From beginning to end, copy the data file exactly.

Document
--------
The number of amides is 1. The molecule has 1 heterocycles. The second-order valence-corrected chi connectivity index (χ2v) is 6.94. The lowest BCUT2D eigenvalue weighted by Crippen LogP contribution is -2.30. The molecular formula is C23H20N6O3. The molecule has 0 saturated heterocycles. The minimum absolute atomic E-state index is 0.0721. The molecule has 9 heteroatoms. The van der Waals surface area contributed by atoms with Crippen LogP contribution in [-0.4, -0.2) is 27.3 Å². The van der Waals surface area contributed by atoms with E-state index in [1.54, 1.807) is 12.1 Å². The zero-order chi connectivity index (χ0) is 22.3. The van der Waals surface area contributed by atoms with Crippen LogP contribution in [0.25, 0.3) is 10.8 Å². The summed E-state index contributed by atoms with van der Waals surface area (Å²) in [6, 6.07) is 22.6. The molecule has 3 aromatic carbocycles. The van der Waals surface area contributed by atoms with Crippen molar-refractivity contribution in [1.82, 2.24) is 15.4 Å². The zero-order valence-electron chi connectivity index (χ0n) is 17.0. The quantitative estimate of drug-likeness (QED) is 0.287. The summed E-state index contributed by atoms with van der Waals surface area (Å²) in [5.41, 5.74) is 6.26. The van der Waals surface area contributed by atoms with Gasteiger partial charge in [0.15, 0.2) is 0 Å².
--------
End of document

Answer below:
The number of amides is 1. The molecule has 1 heterocycles. The second-order valence-corrected chi connectivity index (χ2v) is 6.94. The lowest BCUT2D eigenvalue weighted by Crippen LogP contribution is -2.30. The molecular formula is C23H20N6O3. The molecule has 0 saturated heterocycles. The minimum absolute atomic E-state index is 0.0721. The molecule has 9 heteroatoms. The van der Waals surface area contributed by atoms with Crippen LogP contribution in [-0.4, -0.2) is 27.3 Å². The van der Waals surface area contributed by atoms with E-state index in [1.54, 1.807) is 12.1 Å². The zero-order chi connectivity index (χ0) is 22.3. The van der Waals surface area contributed by atoms with Crippen LogP contribution in [0.25, 0.3) is 10.8 Å². The summed E-state index contributed by atoms with van der Waals surface area (Å²) in [6, 6.07) is 22.6. The molecule has 3 aromatic carbocycles. The van der Waals surface area contributed by atoms with Crippen molar-refractivity contribution in [1.82, 2.24) is 15.4 Å². The zero-order valence-electron chi connectivity index (χ0n) is 17.0. The quantitative estimate of drug-likeness (QED) is 0.287. The summed E-state index contributed by atoms with van der Waals surface area (Å²) in [5.41, 5.74) is 6.26. The van der Waals surface area contributed by atoms with Gasteiger partial charge in [0.15, 0.2) is 0 Å².